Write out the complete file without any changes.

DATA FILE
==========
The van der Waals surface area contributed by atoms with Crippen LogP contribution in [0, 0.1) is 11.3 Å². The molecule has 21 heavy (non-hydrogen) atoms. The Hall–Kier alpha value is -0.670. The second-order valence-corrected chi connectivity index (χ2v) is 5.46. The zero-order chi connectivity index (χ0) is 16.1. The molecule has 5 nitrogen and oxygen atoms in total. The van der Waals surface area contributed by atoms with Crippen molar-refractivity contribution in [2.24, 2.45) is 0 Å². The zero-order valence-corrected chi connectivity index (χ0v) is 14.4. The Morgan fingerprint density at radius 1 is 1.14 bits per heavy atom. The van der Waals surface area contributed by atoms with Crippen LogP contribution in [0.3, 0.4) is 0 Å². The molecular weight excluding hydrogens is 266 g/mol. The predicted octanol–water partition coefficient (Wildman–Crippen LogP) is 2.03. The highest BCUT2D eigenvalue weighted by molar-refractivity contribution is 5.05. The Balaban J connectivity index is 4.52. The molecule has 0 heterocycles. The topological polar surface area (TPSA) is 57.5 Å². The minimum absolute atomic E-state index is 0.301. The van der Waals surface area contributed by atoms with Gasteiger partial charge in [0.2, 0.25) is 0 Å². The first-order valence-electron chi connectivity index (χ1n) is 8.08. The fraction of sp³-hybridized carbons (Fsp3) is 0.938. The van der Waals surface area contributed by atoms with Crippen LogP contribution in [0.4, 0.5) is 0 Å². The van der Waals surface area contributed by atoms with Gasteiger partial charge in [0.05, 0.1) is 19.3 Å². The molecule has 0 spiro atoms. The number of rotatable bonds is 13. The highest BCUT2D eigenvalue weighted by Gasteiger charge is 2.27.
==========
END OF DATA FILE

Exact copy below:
The van der Waals surface area contributed by atoms with Crippen LogP contribution in [0, 0.1) is 11.3 Å². The molecule has 21 heavy (non-hydrogen) atoms. The Hall–Kier alpha value is -0.670. The second-order valence-corrected chi connectivity index (χ2v) is 5.46. The zero-order chi connectivity index (χ0) is 16.1. The molecule has 5 nitrogen and oxygen atoms in total. The van der Waals surface area contributed by atoms with Crippen molar-refractivity contribution in [2.24, 2.45) is 0 Å². The zero-order valence-corrected chi connectivity index (χ0v) is 14.4. The Morgan fingerprint density at radius 1 is 1.14 bits per heavy atom. The van der Waals surface area contributed by atoms with Crippen LogP contribution in [0.3, 0.4) is 0 Å². The molecular weight excluding hydrogens is 266 g/mol. The predicted octanol–water partition coefficient (Wildman–Crippen LogP) is 2.03. The highest BCUT2D eigenvalue weighted by molar-refractivity contribution is 5.05. The Balaban J connectivity index is 4.52. The molecule has 0 heterocycles. The topological polar surface area (TPSA) is 57.5 Å². The minimum absolute atomic E-state index is 0.301. The van der Waals surface area contributed by atoms with Gasteiger partial charge in [0.2, 0.25) is 0 Å². The first-order valence-electron chi connectivity index (χ1n) is 8.08. The fraction of sp³-hybridized carbons (Fsp3) is 0.938. The van der Waals surface area contributed by atoms with Crippen LogP contribution in [0.4, 0.5) is 0 Å². The van der Waals surface area contributed by atoms with Gasteiger partial charge in [0.05, 0.1) is 19.3 Å². The molecule has 0 spiro atoms. The number of rotatable bonds is 13. The highest BCUT2D eigenvalue weighted by Gasteiger charge is 2.27.